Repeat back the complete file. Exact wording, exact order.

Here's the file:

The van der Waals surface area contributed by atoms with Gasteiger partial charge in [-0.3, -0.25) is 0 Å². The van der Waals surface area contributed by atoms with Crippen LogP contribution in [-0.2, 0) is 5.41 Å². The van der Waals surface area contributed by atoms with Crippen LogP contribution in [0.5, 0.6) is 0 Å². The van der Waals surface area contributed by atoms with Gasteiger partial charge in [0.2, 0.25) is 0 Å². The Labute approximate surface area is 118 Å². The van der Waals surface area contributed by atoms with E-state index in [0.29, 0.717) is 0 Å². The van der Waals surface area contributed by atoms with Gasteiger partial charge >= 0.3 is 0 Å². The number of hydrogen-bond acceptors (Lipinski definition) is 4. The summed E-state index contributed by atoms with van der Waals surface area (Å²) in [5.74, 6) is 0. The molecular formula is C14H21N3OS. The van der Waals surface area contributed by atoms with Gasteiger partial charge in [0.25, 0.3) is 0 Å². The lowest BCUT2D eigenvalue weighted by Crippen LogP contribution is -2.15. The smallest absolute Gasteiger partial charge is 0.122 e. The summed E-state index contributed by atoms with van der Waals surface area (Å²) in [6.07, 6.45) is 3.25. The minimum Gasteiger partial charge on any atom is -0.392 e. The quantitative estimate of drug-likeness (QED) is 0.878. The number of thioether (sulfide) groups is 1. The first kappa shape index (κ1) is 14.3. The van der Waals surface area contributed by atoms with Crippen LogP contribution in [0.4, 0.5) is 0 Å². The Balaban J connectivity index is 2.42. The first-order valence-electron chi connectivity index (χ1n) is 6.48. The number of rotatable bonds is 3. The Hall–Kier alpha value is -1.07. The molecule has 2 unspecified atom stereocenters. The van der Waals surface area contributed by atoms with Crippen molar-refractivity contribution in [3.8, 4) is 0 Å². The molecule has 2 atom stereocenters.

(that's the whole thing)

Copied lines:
The van der Waals surface area contributed by atoms with Gasteiger partial charge in [-0.3, -0.25) is 0 Å². The van der Waals surface area contributed by atoms with Crippen LogP contribution in [-0.2, 0) is 5.41 Å². The van der Waals surface area contributed by atoms with Crippen LogP contribution in [0.5, 0.6) is 0 Å². The van der Waals surface area contributed by atoms with Gasteiger partial charge in [0.2, 0.25) is 0 Å². The Labute approximate surface area is 118 Å². The van der Waals surface area contributed by atoms with E-state index in [0.29, 0.717) is 0 Å². The van der Waals surface area contributed by atoms with Gasteiger partial charge >= 0.3 is 0 Å². The number of hydrogen-bond acceptors (Lipinski definition) is 4. The summed E-state index contributed by atoms with van der Waals surface area (Å²) in [5.74, 6) is 0. The molecular formula is C14H21N3OS. The van der Waals surface area contributed by atoms with Gasteiger partial charge in [0.25, 0.3) is 0 Å². The lowest BCUT2D eigenvalue weighted by Crippen LogP contribution is -2.15. The smallest absolute Gasteiger partial charge is 0.122 e. The summed E-state index contributed by atoms with van der Waals surface area (Å²) in [6.07, 6.45) is 3.25. The minimum Gasteiger partial charge on any atom is -0.392 e. The quantitative estimate of drug-likeness (QED) is 0.878. The number of thioether (sulfide) groups is 1. The first kappa shape index (κ1) is 14.3. The van der Waals surface area contributed by atoms with Crippen LogP contribution in [0.4, 0.5) is 0 Å². The Balaban J connectivity index is 2.42. The first-order valence-electron chi connectivity index (χ1n) is 6.48. The number of rotatable bonds is 3. The Hall–Kier alpha value is -1.07. The molecule has 2 unspecified atom stereocenters. The van der Waals surface area contributed by atoms with Crippen molar-refractivity contribution in [3.8, 4) is 0 Å². The molecule has 2 atom stereocenters.